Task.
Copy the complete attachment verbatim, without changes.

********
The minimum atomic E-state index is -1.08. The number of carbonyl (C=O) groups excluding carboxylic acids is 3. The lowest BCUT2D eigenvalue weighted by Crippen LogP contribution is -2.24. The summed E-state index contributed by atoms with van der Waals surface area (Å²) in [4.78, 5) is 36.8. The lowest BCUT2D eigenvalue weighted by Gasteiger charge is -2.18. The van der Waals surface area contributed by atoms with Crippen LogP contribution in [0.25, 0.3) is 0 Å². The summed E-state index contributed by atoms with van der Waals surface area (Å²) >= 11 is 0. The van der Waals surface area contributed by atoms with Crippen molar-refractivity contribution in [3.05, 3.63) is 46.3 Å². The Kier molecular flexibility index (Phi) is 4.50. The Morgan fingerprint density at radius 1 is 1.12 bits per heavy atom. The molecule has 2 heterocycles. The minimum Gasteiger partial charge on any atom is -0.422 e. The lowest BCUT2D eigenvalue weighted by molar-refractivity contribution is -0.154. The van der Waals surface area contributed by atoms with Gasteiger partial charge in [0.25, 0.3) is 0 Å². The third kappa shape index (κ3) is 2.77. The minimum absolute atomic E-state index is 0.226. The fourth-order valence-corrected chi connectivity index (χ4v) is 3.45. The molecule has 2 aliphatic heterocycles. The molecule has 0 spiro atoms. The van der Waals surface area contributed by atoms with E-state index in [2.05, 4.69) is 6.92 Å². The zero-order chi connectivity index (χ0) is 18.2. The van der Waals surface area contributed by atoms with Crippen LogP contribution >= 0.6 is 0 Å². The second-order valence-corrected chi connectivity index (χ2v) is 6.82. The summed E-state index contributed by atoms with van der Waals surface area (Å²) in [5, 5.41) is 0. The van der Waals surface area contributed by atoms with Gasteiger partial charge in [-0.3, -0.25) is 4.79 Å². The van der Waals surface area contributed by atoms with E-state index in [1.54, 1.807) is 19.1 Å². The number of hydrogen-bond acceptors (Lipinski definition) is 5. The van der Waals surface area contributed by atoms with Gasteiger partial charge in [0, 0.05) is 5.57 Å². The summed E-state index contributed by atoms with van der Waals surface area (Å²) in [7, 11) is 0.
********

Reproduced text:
The minimum atomic E-state index is -1.08. The number of carbonyl (C=O) groups excluding carboxylic acids is 3. The lowest BCUT2D eigenvalue weighted by Crippen LogP contribution is -2.24. The summed E-state index contributed by atoms with van der Waals surface area (Å²) in [4.78, 5) is 36.8. The lowest BCUT2D eigenvalue weighted by Gasteiger charge is -2.18. The van der Waals surface area contributed by atoms with Crippen LogP contribution in [0.25, 0.3) is 0 Å². The summed E-state index contributed by atoms with van der Waals surface area (Å²) >= 11 is 0. The van der Waals surface area contributed by atoms with Crippen molar-refractivity contribution in [3.05, 3.63) is 46.3 Å². The Kier molecular flexibility index (Phi) is 4.50. The Morgan fingerprint density at radius 1 is 1.12 bits per heavy atom. The molecule has 2 heterocycles. The minimum Gasteiger partial charge on any atom is -0.422 e. The lowest BCUT2D eigenvalue weighted by molar-refractivity contribution is -0.154. The van der Waals surface area contributed by atoms with Gasteiger partial charge in [0.25, 0.3) is 0 Å². The third kappa shape index (κ3) is 2.77. The minimum absolute atomic E-state index is 0.226. The fourth-order valence-corrected chi connectivity index (χ4v) is 3.45. The molecule has 2 aliphatic heterocycles. The molecule has 0 spiro atoms. The van der Waals surface area contributed by atoms with E-state index in [2.05, 4.69) is 6.92 Å². The zero-order chi connectivity index (χ0) is 18.2. The van der Waals surface area contributed by atoms with Crippen LogP contribution >= 0.6 is 0 Å². The second-order valence-corrected chi connectivity index (χ2v) is 6.82. The summed E-state index contributed by atoms with van der Waals surface area (Å²) in [5, 5.41) is 0. The van der Waals surface area contributed by atoms with Gasteiger partial charge in [-0.3, -0.25) is 4.79 Å². The van der Waals surface area contributed by atoms with E-state index in [1.54, 1.807) is 19.1 Å². The number of hydrogen-bond acceptors (Lipinski definition) is 5. The van der Waals surface area contributed by atoms with Gasteiger partial charge in [0, 0.05) is 5.57 Å². The summed E-state index contributed by atoms with van der Waals surface area (Å²) in [7, 11) is 0.